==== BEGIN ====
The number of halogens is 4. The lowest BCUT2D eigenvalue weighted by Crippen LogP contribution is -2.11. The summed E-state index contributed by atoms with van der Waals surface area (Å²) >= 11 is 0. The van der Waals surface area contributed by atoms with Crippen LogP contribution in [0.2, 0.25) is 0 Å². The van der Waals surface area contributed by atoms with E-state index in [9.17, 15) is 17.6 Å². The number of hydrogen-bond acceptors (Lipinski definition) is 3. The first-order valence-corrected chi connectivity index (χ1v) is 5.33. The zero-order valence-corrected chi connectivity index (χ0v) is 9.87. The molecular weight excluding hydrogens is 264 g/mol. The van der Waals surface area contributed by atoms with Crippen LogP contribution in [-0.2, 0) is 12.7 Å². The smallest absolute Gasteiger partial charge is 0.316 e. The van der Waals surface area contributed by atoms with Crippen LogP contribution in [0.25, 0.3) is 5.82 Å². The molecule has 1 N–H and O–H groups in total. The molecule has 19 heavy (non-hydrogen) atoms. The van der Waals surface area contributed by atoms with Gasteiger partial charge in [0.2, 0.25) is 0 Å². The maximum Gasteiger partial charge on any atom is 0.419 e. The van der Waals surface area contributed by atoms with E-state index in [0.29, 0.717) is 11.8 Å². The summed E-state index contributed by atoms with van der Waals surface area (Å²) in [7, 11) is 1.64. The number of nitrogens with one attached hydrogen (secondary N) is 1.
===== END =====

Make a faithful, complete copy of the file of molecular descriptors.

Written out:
The number of halogens is 4. The lowest BCUT2D eigenvalue weighted by Crippen LogP contribution is -2.11. The summed E-state index contributed by atoms with van der Waals surface area (Å²) >= 11 is 0. The van der Waals surface area contributed by atoms with Crippen LogP contribution in [0.2, 0.25) is 0 Å². The van der Waals surface area contributed by atoms with E-state index in [9.17, 15) is 17.6 Å². The number of hydrogen-bond acceptors (Lipinski definition) is 3. The first-order valence-corrected chi connectivity index (χ1v) is 5.33. The zero-order valence-corrected chi connectivity index (χ0v) is 9.87. The molecular weight excluding hydrogens is 264 g/mol. The van der Waals surface area contributed by atoms with Crippen LogP contribution in [-0.2, 0) is 12.7 Å². The smallest absolute Gasteiger partial charge is 0.316 e. The van der Waals surface area contributed by atoms with Crippen LogP contribution in [0.25, 0.3) is 5.82 Å². The molecule has 1 N–H and O–H groups in total. The molecule has 19 heavy (non-hydrogen) atoms. The van der Waals surface area contributed by atoms with Gasteiger partial charge in [0.2, 0.25) is 0 Å². The maximum Gasteiger partial charge on any atom is 0.419 e. The van der Waals surface area contributed by atoms with E-state index in [0.29, 0.717) is 11.8 Å². The summed E-state index contributed by atoms with van der Waals surface area (Å²) in [7, 11) is 1.64. The number of nitrogens with one attached hydrogen (secondary N) is 1.